A very good discussiuon at this point. Addressing transient employees I believe Xanterra is in the transient employee business. All employees below Director and manager status are looked on as transient employees. In procedures and practice some of the folks that are entrusted to be the most responsible for visitor's safety and experience at the Canyon are looked on as short timers because they aren't supported to be any more, some would suggest. There is a tremendous amount of expertise and commitment that is evident by many employees. Perhaps more than is fully appreciated leaving many running on empty and move on. An issue that I've observed over many years and I believe has led to a less than favorable opinion by NPS people in the field and management. While I respect greatly the owner, Phillip Anschutz, I wish he would look closely at the operation model and integrity of his managers specifically in Denver. The trickle down from the top asserts how managers view their charges and continues on through to visitors and the employees that serve them. Xanterra could do a lot better and the statement that spoke earlier of "rebranding" holds sway with me. Not the kind that is window dressing & PR but one that, I believe, Mr. Anschutz could implement. So, all this discussion is good even at this late date and hope that there can be a fruitfull agreement where everyone comes to a mutual agreement that actually puts the Park, the employees that help give so much to the experience for visitors because, to many, the Canyon is a part of them and would not be there if it weren't.

  • National Park Service, In Court Filing, Claims Xanterra Trying To Block Competition In Grand Canyon Concessions Business   5 days 19 hours ago

    Later post is corrected.

  • Is Global Climate Change A Threat to National Parks? Another Response   5 days 20 hours ago

    Yeah, for a hundred years co2 warms the air and then all of a sudden it decides to warm the oceans instead. Did any of the AGW models predict that? Of course not. The models have been horribly wrong.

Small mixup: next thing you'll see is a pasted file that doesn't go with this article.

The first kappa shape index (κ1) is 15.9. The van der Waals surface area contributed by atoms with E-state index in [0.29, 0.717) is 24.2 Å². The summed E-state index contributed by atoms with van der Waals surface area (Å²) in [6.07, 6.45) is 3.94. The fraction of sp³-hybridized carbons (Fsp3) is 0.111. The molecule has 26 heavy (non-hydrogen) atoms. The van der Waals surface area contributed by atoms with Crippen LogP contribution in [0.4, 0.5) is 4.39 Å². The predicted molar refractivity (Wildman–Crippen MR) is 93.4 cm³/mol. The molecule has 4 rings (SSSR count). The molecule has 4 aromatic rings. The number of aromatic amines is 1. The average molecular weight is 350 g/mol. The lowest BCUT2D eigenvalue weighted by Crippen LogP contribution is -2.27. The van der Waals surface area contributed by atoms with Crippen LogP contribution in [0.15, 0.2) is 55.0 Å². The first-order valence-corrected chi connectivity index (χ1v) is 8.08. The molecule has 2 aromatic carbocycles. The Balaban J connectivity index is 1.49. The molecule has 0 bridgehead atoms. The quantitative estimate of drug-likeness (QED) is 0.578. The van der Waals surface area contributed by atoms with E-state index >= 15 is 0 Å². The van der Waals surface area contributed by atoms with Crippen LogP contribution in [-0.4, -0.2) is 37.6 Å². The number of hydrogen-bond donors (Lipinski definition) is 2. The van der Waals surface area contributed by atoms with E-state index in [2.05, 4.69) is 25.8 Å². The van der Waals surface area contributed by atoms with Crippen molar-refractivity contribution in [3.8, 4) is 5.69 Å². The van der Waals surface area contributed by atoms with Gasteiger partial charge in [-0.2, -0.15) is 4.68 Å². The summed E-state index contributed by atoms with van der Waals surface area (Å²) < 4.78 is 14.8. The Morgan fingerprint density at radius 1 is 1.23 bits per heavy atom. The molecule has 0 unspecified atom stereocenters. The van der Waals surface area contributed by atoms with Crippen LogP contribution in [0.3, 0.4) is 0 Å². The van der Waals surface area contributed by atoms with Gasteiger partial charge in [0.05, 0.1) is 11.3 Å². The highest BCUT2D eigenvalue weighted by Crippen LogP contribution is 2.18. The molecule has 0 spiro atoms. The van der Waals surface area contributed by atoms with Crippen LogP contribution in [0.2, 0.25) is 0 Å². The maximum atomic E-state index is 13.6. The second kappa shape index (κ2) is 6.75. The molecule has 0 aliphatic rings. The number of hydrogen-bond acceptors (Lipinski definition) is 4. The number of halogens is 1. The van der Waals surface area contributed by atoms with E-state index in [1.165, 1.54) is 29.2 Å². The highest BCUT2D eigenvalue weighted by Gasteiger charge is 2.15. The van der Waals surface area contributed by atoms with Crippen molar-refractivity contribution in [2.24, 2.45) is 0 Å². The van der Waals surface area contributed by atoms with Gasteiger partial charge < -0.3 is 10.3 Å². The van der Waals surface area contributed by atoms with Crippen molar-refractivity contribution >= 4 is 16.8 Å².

• Is Global Climate Change A Threat to National Parks? Another Response   5 days 20 hours ago

    Owen, am I correct in thinking that at lease some of the denial spouted by deniers is due to slower warmnig of the atmosphere while oceans are continuing to become warmer and warmer? Our oceans are heat sinks that will at some point become the tipping mechanism.

    Correct?

  • Some Good Reads To Prepare You For The National Parks   5 days 20 hours ago

    Highly recommend Mr. MacKinnon's book. It would be good if some of our frequent commentors here could (would) read it and do some serious thinking.

    But that's about like hoping for something sensible from Congress.

  • National Park Service, In Court Filing, Claims Xanterra Trying To Block Competition In Grand Canyon Concessions Business   5 days 21 hours ago

    I have a family, and I work in a NP, and view myself as a transient, even if i've been at the job for a little more than a few years. At any time something can shift and change, and which point i'll move on and adapt. All jobs are transient, and to think that a life time long term position should be granted to restaurant and hotel employees is not exactly a smart managerial decision.

    I get that the Grand Canyon has water issues, and that developing towns and cities to support the infrastructure is not exactly feasible. But on the same token, I would like national parks to remain more off the grid, than on them. That's why they are special places, and if anyone hikes more than 10 miles off into the canyon, they should know what they are getting into, and not need to rely on a xantera employee for expertise.

    Anytime I ever go into the desert, I carry my own water and food. It' just how I operate. It's nice that those amentities can be there, but it's not a necessity.